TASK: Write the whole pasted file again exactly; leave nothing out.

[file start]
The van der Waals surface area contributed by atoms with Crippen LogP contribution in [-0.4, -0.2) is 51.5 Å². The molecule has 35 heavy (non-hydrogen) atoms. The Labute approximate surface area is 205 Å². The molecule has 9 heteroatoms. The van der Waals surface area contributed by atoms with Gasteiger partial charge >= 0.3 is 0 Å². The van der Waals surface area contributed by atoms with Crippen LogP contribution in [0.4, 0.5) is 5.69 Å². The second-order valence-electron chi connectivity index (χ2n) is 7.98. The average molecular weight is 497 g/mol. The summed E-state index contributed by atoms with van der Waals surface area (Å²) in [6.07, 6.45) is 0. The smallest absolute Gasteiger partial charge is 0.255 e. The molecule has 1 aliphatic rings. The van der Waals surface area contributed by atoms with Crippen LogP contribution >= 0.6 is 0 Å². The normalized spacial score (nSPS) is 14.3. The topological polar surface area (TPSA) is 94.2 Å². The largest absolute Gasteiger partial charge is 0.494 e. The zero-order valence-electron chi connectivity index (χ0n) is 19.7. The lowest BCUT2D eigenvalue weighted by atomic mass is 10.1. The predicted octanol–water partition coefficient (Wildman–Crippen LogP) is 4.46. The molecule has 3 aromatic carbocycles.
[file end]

The van der Waals surface area contributed by atoms with Crippen LogP contribution in [-0.4, -0.2) is 51.5 Å². The molecule has 35 heavy (non-hydrogen) atoms. The Labute approximate surface area is 205 Å². The molecule has 9 heteroatoms. The van der Waals surface area contributed by atoms with Gasteiger partial charge >= 0.3 is 0 Å². The van der Waals surface area contributed by atoms with Crippen LogP contribution in [0.4, 0.5) is 5.69 Å². The second-order valence-electron chi connectivity index (χ2n) is 7.98. The average molecular weight is 497 g/mol. The summed E-state index contributed by atoms with van der Waals surface area (Å²) in [6.07, 6.45) is 0. The smallest absolute Gasteiger partial charge is 0.255 e. The molecule has 1 aliphatic rings. The van der Waals surface area contributed by atoms with Crippen LogP contribution >= 0.6 is 0 Å². The normalized spacial score (nSPS) is 14.3. The topological polar surface area (TPSA) is 94.2 Å². The largest absolute Gasteiger partial charge is 0.494 e. The zero-order valence-electron chi connectivity index (χ0n) is 19.7. The lowest BCUT2D eigenvalue weighted by atomic mass is 10.1. The predicted octanol–water partition coefficient (Wildman–Crippen LogP) is 4.46. The molecule has 3 aromatic carbocycles.